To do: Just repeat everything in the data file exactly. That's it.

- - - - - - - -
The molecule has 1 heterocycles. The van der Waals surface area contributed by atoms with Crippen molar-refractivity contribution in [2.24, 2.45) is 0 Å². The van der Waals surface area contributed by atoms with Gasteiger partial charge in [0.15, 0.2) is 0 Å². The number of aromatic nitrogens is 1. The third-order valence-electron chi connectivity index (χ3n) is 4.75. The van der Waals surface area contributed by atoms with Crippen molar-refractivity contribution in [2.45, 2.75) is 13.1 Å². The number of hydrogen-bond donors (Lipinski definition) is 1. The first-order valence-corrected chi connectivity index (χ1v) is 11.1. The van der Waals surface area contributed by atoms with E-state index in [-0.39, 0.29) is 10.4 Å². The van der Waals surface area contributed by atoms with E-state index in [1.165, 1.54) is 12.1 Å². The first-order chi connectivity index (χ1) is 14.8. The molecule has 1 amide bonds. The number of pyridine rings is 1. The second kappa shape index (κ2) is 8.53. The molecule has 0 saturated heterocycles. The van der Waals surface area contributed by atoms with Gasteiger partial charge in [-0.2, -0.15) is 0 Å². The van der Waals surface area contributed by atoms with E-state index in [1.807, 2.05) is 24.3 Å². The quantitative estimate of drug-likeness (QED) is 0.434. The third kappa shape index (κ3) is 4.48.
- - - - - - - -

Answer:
The molecule has 1 heterocycles. The van der Waals surface area contributed by atoms with Crippen molar-refractivity contribution in [2.24, 2.45) is 0 Å². The van der Waals surface area contributed by atoms with Gasteiger partial charge in [0.15, 0.2) is 0 Å². The number of aromatic nitrogens is 1. The third-order valence-electron chi connectivity index (χ3n) is 4.75. The van der Waals surface area contributed by atoms with Crippen molar-refractivity contribution in [2.45, 2.75) is 13.1 Å². The number of hydrogen-bond donors (Lipinski definition) is 1. The first-order valence-corrected chi connectivity index (χ1v) is 11.1. The van der Waals surface area contributed by atoms with E-state index in [-0.39, 0.29) is 10.4 Å². The van der Waals surface area contributed by atoms with E-state index in [1.165, 1.54) is 12.1 Å². The first-order chi connectivity index (χ1) is 14.8. The molecule has 1 amide bonds. The number of pyridine rings is 1. The second kappa shape index (κ2) is 8.53. The molecule has 0 saturated heterocycles. The van der Waals surface area contributed by atoms with Gasteiger partial charge in [-0.2, -0.15) is 0 Å². The van der Waals surface area contributed by atoms with E-state index in [1.807, 2.05) is 24.3 Å². The quantitative estimate of drug-likeness (QED) is 0.434. The third kappa shape index (κ3) is 4.48.